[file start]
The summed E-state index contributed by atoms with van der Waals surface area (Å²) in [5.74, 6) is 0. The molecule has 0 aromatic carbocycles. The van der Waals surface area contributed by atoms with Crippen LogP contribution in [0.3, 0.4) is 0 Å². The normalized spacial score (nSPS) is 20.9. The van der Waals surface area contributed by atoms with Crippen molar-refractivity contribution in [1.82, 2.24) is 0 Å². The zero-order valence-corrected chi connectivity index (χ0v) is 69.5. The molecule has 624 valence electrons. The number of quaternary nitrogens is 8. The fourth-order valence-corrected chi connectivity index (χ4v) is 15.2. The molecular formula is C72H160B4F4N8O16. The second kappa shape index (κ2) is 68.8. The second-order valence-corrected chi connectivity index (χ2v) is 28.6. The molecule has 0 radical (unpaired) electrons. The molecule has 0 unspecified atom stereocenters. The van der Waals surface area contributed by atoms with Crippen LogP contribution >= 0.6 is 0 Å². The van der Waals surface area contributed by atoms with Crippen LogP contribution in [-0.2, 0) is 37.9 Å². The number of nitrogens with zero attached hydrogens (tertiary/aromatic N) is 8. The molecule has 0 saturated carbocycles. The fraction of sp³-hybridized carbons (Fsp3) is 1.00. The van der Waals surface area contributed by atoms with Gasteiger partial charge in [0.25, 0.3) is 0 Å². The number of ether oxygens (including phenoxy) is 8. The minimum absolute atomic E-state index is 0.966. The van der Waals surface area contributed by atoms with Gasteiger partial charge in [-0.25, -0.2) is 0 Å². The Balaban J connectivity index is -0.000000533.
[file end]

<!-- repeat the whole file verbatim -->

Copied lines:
The summed E-state index contributed by atoms with van der Waals surface area (Å²) in [5.74, 6) is 0. The molecule has 0 aromatic carbocycles. The van der Waals surface area contributed by atoms with Crippen LogP contribution in [0.3, 0.4) is 0 Å². The normalized spacial score (nSPS) is 20.9. The van der Waals surface area contributed by atoms with Crippen molar-refractivity contribution in [1.82, 2.24) is 0 Å². The zero-order valence-corrected chi connectivity index (χ0v) is 69.5. The molecule has 624 valence electrons. The number of quaternary nitrogens is 8. The fourth-order valence-corrected chi connectivity index (χ4v) is 15.2. The molecular formula is C72H160B4F4N8O16. The second kappa shape index (κ2) is 68.8. The second-order valence-corrected chi connectivity index (χ2v) is 28.6. The molecule has 0 radical (unpaired) electrons. The molecule has 0 unspecified atom stereocenters. The van der Waals surface area contributed by atoms with Crippen LogP contribution >= 0.6 is 0 Å². The van der Waals surface area contributed by atoms with Crippen LogP contribution in [-0.2, 0) is 37.9 Å². The number of nitrogens with zero attached hydrogens (tertiary/aromatic N) is 8. The molecule has 0 saturated carbocycles. The fraction of sp³-hybridized carbons (Fsp3) is 1.00. The van der Waals surface area contributed by atoms with Gasteiger partial charge in [0.25, 0.3) is 0 Å². The number of ether oxygens (including phenoxy) is 8. The minimum absolute atomic E-state index is 0.966. The van der Waals surface area contributed by atoms with Gasteiger partial charge in [-0.25, -0.2) is 0 Å². The Balaban J connectivity index is -0.000000533.